It was an image guaranteed to fan the flames of Islamophobic hatred of the streets of Britain. A Muslim woman wearing a hijab is filmed walking nonchalantly past the prone bodies of injured and dying victims of the Westminster Bridge terror attack in London last March without the least concern for their well-being.
The image was posted on the internet, supposedly by a Texan tourist, shortly after British-born terrorist Khalid Masood mowed down a number of civilians on Westminster Bridge before being shot dead, after he had stabbed an unarmed policeman to death outside the Palace of Westminster.
The post immediately went viral and could easily have led to increasing ostracism of Britain’s mainly peace-loving Muslim community as it seemed to suggest a callous disregard for human suffering.
Only now it transpires the post was not genuine but a deliberate fabrication dreamed up by a Russian internet troll factory that is said to be operating in St Petersburg.
According to US investigators looking into Russian meddling in last year's presidential election contest, the video post was a deliberate attempt by the Kremlin to exploit the first major terror attack on the streets of Britain for a decade to sow the seeds of racial disharmony, with the aim of causing further social and political disharmony in the UK.
The revelation that the post of the Muslim woman on London Bridge was yet another example of the fake news being pumped out by Russian president Vladimir Putin's internet fantasy factory is one of the most graphic illustrations we have seen of the length the Russians are prepared to go to undermine the West by any means possible.
As a former senior KGB officer, Mr Putin is well-versed in the black arts of international espionage and is said to have used his skills to good effect in undermining Western democracies during the Cold War.
Now it seems he is applying the same skill set to use the opportunities afforded by the World Wide Web to achieve the same aims by peddling fake news.
The true extent of Russian meddling in last year's US presidential election has still to come to light, but hardly a day passes without American prosecutors finding evidence of some new, egregious example of Russian misconduct.
Earlier this month, Facebook said it estimated that the fake news pumped out by Moscow's troll farm had reached an estimated 150 million subscribers during the election campaign. What effect this had on the outcome of the contest is hard to estimate, but the growing amount of evidence suggests the Kremlin orchestrated a well-run campaign to prevent Democratic candidate Hillary Clinton from reaching the White House. This includes allegations that the Trump team collaborated with WikiLeaks, the organisation run by Australian activist Julian Assange. It published a number of damaging emails relating to the Clinton campaign, which appear to have been obtained by Russian hackers.
It would be a sublime irony if Mr Assange, who likes to portray himself as the ultimate anti-establishment crusader, was instrumental in helping Mr Trump to win the White House. But then Mr Assange has enough credibility problems after he was forced to seek refuge in the Ecuadorian embassy in London five years ago over his refusal to answer sexual harassment allegations in Sweden.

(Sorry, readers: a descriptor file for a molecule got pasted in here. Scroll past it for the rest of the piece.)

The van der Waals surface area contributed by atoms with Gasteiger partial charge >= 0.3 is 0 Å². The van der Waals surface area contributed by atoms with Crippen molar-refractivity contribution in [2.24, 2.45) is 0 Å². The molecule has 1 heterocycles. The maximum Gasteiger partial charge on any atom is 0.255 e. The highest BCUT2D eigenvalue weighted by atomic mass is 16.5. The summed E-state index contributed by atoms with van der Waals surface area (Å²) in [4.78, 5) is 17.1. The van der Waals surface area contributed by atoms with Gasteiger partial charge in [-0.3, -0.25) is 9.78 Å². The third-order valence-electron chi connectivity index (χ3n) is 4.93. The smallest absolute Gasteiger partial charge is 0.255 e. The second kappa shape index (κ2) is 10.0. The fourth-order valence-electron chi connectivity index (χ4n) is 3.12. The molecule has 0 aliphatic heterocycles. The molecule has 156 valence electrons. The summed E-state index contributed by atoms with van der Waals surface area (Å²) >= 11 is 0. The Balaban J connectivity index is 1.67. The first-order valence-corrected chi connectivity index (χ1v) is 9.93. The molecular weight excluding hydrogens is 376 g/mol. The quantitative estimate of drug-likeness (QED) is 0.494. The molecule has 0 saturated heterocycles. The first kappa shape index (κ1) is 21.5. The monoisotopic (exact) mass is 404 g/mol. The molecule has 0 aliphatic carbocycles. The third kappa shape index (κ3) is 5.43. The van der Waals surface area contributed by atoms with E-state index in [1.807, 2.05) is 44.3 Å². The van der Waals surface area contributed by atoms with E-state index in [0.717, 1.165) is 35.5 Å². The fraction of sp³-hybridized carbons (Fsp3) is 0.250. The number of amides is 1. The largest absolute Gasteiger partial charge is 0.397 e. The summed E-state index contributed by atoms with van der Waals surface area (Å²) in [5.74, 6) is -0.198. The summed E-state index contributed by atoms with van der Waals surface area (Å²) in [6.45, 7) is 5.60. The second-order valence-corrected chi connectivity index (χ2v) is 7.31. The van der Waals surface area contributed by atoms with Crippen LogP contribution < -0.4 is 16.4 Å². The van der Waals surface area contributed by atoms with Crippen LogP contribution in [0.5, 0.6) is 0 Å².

But while the main focus of attention regarding Russian manipulation of the internet for its own ends has mainly been on America and last year’s presidential contest, the revelations concerning the fake Muslim woman post show that the Kremlin’s ambitions to destabilise the West lie far beyond the United States.
Given that Mr Putin’s aim is to destabilise and unsettle Western countries and institutions that he regards as posing a threat to his own territorial ambitions, it comes as no surprise that evidence is now starting to emerge in London of Russian meddling in last year’s controversial Brexit referendum.
Earlier this week, it was revealed that more than 150,000 Russian-language Twitter accounts posted tens of thousands of messages in English, urging Britain to leave the European Union in the days before last year's referendum.
More than 400 of the accounts that Twitter has already identified to congressional investigators as tools of the Kremlin also posted divisive messages about Britain’s decision on withdrawing from the bloc, or Brexit, both before and after the vote.
Most of the messages sought to inflame fears about Muslims and immigrants in a clear plot to affect the outcome the vote. The British authorities have now set up three inquiries into allegations of Russian meddling and the mounting evidence concerning Russian efforts to subvert Britain's democratic institutions is the reason why prime minister Theresa May decided to make such a hard-hitting anti-Russian speech this week, where she argued that Russia was using the twin tools of cyber attacks and online propaganda to "undermine free societies" and to "sow discord in the West".
The recent political crisis in Catalonia is another occasion where negative Russian interference has been identified. The Russians have no interest in Catalan independence per se. But the fact that a successful campaign by Catalan separatists to achieve independence would severely weaken Spain, a key member state of both the EU and Nato, was clearly too good an opportunity to miss. Consequently, Russian cyber-warriors were busily occupied during the campaign peddling alarmist fake news to the effect that the referendum could ultimately lead to a new Spanish civil war, or worse.
Clearly, Mr Putin and his troll factories remain committed to undermining Western democracies by any means possible. And it is up to the West to be vigilant to make sure that fake news does not triumph at the expense of true facts.
Con Coughlin is the Daily Telegraph’s defence and foreign affairs editor